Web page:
Muslim countries seek U.N. probe into possible crimes in Gaza conflict

Stephanie Nebehay
·2-min read
FILE PHOTO: 45th session of UN Human Rights Council in Geneva

By Stephanie Nebehay

GENEVA (Reuters) - Muslim countries are calling on the United Nations to investigate possible crimes committed during the 11-day conflict between Israel and the Palestinian military group Hamas and to establish command responsibility.

The U.N. Human Rights Council will hold a special session on the latest conflict on Thursday, at the request of Pakistan, as coordinator of the Organisation of Islamic Cooperation (OIC), and the state of Palestine.

Those countries submitted a draft resolution late on Tuesday that would establish an independent international commission of inquiry to investigate all human rights violations in the occupied Palestinian territory, including East Jerusalem, and in Israel, since April 13.

It would also examine all underlying root causes of tensions and instability, "including systematic discrimination and repression based on national, ethnic, racial or religious identity," the draft said.

The independent team would collect and analyse evidence of crimes perpetrated, including forensic material, "in order to maximise the possibility of its admissibility in legal proceedings".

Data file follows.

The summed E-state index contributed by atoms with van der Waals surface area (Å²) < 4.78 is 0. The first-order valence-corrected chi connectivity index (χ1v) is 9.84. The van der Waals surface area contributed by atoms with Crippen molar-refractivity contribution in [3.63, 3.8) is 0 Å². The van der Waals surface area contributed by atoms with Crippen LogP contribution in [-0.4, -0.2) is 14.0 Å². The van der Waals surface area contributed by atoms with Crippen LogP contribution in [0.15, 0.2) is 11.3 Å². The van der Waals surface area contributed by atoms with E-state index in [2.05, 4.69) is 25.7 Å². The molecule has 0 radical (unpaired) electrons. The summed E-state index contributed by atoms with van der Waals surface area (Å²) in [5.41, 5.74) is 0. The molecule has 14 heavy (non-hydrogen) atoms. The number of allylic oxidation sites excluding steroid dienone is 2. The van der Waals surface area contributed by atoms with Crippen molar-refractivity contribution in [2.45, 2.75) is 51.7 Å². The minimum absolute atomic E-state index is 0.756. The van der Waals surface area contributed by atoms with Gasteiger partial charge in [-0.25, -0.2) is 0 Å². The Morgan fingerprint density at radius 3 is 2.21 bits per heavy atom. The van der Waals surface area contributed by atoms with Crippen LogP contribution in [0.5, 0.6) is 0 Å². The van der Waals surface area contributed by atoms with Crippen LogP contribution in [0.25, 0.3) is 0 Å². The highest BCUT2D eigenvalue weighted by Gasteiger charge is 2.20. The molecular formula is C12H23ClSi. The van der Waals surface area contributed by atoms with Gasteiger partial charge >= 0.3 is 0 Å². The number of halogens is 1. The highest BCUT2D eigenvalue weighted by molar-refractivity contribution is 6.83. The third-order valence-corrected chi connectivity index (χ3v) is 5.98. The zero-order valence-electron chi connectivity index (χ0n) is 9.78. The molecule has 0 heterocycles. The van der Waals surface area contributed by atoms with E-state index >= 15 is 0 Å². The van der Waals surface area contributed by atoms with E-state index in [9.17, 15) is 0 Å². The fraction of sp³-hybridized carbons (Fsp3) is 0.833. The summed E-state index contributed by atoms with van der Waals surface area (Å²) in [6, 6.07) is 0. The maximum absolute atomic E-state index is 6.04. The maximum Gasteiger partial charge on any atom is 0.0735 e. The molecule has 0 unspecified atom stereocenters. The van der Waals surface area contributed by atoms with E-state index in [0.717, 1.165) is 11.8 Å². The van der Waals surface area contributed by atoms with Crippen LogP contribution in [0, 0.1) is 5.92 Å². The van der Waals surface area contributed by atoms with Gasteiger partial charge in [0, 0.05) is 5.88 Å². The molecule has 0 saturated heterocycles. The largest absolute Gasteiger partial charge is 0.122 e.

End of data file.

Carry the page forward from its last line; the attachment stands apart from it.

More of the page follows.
Reporting back in June 2022, it would identify those responsible to try and end impunity and ensure legal accountability.

Meirav Eilon Shahar, Israel's ambassador to the U.N. in Geneva, said in a tweet last week that convening the session "targeting Israel is testament to the clear anti-Israeli agenda of this body". Its sponsors were "only rewarding the actions of Hamas, a terrorist organization", she added, referring to the Islamist rulers of the coastal strip.

Since being set up in 2006, the U.N. rights council, a 47-member forum, has held eight previous special sessions that have condemned Israel and set up several probes into alleged war crimes.

The United States rejoined the forum under President Biden after the Trump administration quit accusing it of an anti-Israel bias. The U.S. delegation currently has observer status but no vote.

U.S. Secretary of State Antony Blinken visited the Middle East on Tuesday and pledged that Washington would provide new aid to help rebuild Gaza as part of efforts to bolster a ceasefire between its Hamas Islamist rulers and Israel.

(Reporting by Stephanie Nebehay; Editing by Alexandra Hudson)